50 U.S. groups issue Chicago Declaration to End Dental Industry Mercury Use

A coalition of 50 environmental, public health, and children’s rights groups called for an end to dental amalgam in American children, and for a two-year general phase-out of its use in the United States.  Supporters include many major national nonprofit groups, including Sierra Club, Greenpeace, Health Care Without Harm, Clean Water Action, Consumers for Dental Choice, and Learning Disabilities Association of America.

The paper, known as the Chicago Declaration to End Dental Industry Mercury Use, was unveiled at a news conference held at the University of Illinois at Chicago and chaired by Charlie Brown, president of the World Alliance for Mercury-Free Dentistry.  Brown noted, “Starting July 1, the European Union bans amalgam for children under 15; the U.S. needs to act too.”

Once the mainstay of dentistry, amalgam is now in sharp decline and is discontinued in several countries.  Despite its deceptive name “silver fillings,” amalgam’s main component is actually mercury, a neurotoxin and a heavy metal.

Jessica Saepoff, DDS, former Commissioner of the Washington State Dental Quality Assurance Commission, said, “Mercury-free dentistry is practical, it is a superior technology and it is tooth-friendly – minimally invasive –while amalgam is not.”

Other organizations signing onto the Chicago Declaration include Environmental Working Group, Mercury Policy Project, Organic Consumers Association, International Indian Treaty Council, Physicians for Social Responsibility – Chicago, Organic and Natural Health Association, the Environmental Justice Health Alliance, the Ecology Center, and Alliance for Natural Health-USA.  Key state-based environmental, public health, and children’s groups represent half the states.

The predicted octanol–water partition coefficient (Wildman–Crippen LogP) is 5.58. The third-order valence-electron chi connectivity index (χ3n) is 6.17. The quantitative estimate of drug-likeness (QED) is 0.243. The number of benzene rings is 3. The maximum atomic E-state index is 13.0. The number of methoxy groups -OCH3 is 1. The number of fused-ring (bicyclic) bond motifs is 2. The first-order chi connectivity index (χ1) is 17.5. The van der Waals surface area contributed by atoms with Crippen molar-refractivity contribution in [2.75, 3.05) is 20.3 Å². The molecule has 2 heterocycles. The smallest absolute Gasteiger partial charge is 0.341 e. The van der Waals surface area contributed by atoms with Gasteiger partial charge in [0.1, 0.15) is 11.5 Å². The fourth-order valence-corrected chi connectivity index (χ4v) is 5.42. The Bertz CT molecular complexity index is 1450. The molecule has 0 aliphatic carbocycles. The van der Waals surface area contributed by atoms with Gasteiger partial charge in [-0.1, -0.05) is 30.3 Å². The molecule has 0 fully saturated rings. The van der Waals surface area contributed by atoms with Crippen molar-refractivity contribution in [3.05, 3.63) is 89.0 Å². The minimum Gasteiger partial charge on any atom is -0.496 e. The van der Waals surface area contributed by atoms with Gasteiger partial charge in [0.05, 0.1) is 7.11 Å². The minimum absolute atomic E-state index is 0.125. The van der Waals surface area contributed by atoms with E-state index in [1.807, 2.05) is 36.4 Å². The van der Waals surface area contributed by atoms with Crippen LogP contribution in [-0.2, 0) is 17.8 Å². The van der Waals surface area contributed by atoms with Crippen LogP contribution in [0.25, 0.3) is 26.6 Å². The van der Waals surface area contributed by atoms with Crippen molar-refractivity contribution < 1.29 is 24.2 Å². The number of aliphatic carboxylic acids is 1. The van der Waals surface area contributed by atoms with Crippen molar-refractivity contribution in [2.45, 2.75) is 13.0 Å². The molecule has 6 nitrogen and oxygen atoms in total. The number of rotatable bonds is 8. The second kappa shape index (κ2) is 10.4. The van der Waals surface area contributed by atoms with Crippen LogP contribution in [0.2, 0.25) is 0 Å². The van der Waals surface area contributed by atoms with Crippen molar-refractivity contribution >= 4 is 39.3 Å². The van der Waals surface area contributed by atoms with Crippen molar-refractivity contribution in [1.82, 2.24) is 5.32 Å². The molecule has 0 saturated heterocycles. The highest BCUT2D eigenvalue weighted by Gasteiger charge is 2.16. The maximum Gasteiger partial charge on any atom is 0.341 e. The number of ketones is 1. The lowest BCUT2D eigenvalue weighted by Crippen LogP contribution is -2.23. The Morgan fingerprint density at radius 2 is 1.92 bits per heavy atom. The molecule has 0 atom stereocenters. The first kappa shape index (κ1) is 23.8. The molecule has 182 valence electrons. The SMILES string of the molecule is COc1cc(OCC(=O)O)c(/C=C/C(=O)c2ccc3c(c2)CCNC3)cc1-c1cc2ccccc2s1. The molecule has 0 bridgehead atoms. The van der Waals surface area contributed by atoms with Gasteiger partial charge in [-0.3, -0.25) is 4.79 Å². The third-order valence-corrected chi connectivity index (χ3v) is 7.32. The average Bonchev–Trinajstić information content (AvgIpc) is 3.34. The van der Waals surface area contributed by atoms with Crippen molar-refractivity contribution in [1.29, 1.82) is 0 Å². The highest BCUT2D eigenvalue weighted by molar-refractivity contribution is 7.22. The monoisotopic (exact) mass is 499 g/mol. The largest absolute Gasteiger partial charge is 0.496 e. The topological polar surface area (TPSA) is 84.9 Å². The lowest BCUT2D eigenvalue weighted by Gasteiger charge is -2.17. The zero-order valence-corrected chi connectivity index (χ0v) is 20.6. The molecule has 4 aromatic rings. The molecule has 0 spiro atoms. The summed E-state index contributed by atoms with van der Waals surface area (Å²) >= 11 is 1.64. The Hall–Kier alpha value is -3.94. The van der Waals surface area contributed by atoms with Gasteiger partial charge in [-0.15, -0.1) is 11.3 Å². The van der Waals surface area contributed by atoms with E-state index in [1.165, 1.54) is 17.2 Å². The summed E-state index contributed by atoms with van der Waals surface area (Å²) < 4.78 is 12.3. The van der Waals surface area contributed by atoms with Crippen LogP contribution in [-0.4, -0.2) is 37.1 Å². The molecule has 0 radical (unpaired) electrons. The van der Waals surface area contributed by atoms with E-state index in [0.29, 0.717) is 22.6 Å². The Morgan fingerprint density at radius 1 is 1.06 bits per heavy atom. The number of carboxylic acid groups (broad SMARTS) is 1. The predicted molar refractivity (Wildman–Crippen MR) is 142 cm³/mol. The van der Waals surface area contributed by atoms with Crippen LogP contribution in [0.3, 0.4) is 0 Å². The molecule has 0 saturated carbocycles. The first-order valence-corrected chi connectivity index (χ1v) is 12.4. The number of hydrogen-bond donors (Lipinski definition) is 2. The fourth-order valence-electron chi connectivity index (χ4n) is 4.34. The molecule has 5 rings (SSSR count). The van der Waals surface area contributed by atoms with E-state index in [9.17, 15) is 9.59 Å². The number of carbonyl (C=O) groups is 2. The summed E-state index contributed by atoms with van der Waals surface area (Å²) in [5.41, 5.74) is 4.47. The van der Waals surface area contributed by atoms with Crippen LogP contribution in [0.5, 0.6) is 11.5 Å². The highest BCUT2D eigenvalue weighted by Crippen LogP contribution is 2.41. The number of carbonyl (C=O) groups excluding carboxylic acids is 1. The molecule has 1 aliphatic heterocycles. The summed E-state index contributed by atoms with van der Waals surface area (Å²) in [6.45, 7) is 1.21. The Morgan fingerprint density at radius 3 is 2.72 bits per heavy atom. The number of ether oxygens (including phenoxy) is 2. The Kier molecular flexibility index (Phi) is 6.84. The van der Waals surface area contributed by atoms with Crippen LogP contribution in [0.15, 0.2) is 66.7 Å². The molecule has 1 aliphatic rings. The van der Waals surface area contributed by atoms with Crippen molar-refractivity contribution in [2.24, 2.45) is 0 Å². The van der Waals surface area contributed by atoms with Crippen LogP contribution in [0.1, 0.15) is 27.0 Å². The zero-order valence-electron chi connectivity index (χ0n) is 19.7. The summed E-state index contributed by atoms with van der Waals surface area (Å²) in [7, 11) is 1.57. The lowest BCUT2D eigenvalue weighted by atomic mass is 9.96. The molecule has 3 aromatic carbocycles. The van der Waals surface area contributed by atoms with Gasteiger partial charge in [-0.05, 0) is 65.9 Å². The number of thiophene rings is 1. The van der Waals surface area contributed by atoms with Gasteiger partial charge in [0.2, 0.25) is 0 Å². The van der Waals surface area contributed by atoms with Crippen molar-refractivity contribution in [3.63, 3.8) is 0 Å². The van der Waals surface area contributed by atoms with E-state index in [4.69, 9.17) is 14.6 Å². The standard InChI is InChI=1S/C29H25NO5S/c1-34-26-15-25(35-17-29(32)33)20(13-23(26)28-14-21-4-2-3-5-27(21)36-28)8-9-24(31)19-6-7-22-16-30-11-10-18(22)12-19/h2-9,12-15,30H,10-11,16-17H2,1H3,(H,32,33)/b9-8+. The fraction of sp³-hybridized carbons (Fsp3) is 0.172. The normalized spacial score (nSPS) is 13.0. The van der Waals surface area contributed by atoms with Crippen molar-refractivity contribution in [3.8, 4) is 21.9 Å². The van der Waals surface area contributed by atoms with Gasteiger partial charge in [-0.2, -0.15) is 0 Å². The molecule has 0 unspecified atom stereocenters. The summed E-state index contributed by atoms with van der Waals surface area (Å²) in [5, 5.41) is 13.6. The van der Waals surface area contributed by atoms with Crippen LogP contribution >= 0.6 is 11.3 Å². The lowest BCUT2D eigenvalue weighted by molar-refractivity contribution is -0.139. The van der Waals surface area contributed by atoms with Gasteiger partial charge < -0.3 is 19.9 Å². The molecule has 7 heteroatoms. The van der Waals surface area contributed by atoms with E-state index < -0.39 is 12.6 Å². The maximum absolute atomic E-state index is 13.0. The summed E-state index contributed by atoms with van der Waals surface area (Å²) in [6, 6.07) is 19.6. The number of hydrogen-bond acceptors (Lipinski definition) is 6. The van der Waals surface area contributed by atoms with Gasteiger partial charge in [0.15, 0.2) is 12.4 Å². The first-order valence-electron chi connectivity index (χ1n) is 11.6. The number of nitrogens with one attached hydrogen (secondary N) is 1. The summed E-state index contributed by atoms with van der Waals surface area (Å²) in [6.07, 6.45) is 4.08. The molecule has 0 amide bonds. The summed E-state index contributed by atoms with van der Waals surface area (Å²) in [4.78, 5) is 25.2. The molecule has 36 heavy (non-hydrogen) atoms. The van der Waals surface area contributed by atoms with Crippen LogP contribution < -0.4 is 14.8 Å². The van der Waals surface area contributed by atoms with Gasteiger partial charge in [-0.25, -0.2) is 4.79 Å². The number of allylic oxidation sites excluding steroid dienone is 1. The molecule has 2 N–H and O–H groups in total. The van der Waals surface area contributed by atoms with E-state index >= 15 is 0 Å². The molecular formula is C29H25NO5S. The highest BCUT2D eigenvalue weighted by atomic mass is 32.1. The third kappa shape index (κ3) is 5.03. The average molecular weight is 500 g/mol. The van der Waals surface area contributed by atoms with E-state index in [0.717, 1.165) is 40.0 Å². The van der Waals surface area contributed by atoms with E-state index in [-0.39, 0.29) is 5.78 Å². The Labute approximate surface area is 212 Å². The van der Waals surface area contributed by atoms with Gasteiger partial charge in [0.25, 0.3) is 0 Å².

Peter Orris, M.D., of Health Care Without Harm and a participant in the news conference, said, “Mercury’s impact on young people’s health through its presence in fish remains an unresolved problem in this country and around the world.  Reducing and eventually virtually eliminating mercury use in ‘silver’ dental fillings by replacement with other effective restorative materials will go a long way in removing this environmental threat to our children in the future.”

As other mercury uses decline, dental amalgam has become the single largest use of mercury in the U.S., according to the U.S. Geological Survey.  Once amalgam is released, says U.S. EPA, “Certain microorganisms can change elemental mercury into methylmercury, a highly toxic form that builds up in fish, shellfish and animals that eat fish.”

The Chicago Declaration calls for the U.S. Food and Drug Administration to act.  “But we don’t need FDA to act,” said Beth McGaw, President, Learning Disabilities Association of America.  “Every parent in America needs to insist their dentists only use mercury-free dental fillings for their child.”

Chicago dentist Dr. Timothy Crowe spoke at the news conference, expressing confidence that the term “Chicago Declaration” is well-earned.  “Chicago dentists increasingly recognize the need to transition to mercury-free dentistry.  In my experience practicing both on the South Side and downtown, the alternatives are affordable, effective, and available,” he said.

Elizabeth Saunders of Clean Water Action said, “Dental amalgam is the major source of mercury in city wastewater, and when it goes down the drain it doesn’t go ‘away,’ it ends up in our environment and the food chain.  Dental amalgam adds to the mercury burden in fish, a major part of the diet for many women and children in the US.  Ending amalgam use represents a significant and much-needed step to protecting children from a damaging toxic exposure.”